“I try to find the counterargument, depending on their answer,” Ivlev-Yorke said. “It will be better; there is someone who cares.” When someone says they don’t want to leave the graves of close relatives, he points out to the faithful that you don’t need to be buried next to someone to join them after death.

Ivlev-Yorke’s brother moved to Ukraine a few years ago, and he pleaded for him to leave as the invasion seemed imminent. His brother refused, Ivlev-Yorke said, becoming his first failed evacuation. He arrived in Ukraine soon after, and both men started volunteering for humanitarian work.

He said he met a woman who was raped and her husband killed by Russians in a forest village outside Kyiv. His successful lobbying, which persuaded her to leave with her child, filled him immense relief that people who had endured so much could reach safety.

The number of rescues is in decline, Ivlev-Yorke said, from about 300 in December to 90 in the past month.

Requests for evacuations can tick up if the front shifts toward towns once believed safe, he said. The effort is donation driven, with a robust presence on Instagram that has produced viral sensations, including a dramatic video of an elderly woman evacuating under rocket fire. The driver crashes into a tree, and they escape on foot. The woman lived, she said, in defiance.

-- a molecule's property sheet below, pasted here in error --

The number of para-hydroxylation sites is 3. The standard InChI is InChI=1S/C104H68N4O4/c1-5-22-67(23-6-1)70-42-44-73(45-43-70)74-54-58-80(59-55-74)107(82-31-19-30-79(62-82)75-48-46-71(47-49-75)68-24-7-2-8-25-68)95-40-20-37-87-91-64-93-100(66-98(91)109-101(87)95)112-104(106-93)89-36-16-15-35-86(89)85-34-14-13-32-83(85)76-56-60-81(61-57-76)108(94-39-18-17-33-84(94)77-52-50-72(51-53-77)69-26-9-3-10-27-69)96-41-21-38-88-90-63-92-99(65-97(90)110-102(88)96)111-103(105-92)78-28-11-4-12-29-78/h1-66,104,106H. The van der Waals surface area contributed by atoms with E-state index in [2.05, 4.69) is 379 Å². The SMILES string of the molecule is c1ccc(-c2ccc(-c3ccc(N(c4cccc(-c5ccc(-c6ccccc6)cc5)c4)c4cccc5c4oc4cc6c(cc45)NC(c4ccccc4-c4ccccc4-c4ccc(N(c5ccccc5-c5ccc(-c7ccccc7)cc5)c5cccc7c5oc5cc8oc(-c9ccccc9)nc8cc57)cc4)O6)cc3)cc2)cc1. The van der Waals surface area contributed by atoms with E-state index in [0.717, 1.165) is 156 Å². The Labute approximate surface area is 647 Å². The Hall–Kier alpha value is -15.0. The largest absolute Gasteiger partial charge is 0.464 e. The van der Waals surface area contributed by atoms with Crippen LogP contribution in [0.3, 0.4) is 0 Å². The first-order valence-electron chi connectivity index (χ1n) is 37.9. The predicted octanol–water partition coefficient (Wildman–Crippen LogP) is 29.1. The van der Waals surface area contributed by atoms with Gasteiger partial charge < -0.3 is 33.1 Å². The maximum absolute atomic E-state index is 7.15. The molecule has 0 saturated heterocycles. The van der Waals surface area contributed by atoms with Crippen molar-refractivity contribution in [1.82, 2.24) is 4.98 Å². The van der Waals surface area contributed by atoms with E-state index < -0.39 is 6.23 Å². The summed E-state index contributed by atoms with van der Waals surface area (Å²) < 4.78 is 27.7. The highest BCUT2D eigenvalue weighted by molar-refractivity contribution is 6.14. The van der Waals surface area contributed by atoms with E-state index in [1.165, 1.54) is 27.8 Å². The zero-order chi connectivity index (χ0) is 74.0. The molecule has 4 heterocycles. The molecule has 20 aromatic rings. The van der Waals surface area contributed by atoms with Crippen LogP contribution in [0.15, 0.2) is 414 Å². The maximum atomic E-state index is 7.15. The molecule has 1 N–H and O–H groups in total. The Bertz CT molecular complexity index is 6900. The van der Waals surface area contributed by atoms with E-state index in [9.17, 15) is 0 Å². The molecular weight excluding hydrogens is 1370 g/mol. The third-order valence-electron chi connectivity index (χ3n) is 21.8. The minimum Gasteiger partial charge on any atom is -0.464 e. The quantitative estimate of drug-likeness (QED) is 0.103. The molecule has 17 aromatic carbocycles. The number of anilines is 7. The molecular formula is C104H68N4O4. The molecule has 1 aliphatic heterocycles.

Other stories do not end so well. Another man who refused to evacuate despite his wife’s pleas later found her mangled body after she was killed fetching water. He reunited in a shelter with his adult son, who just learned of his mother’s death.

Despite the standoff on the street, there was a happier ending on Monday in Chasiv Yar.

Svetlana Hoboshapova, 62, said the shelling unnerved her. Her husband died a couple of years ago, leaving her in the care of her 45-year-old neighbor, Serhiy Romaniuk. He has happily cut wood for her stove at her small cottage on Dachnaya Street, where a message in chalk on her front gate cautioned Russian and Ukrainian soldiers alike: “People live here.”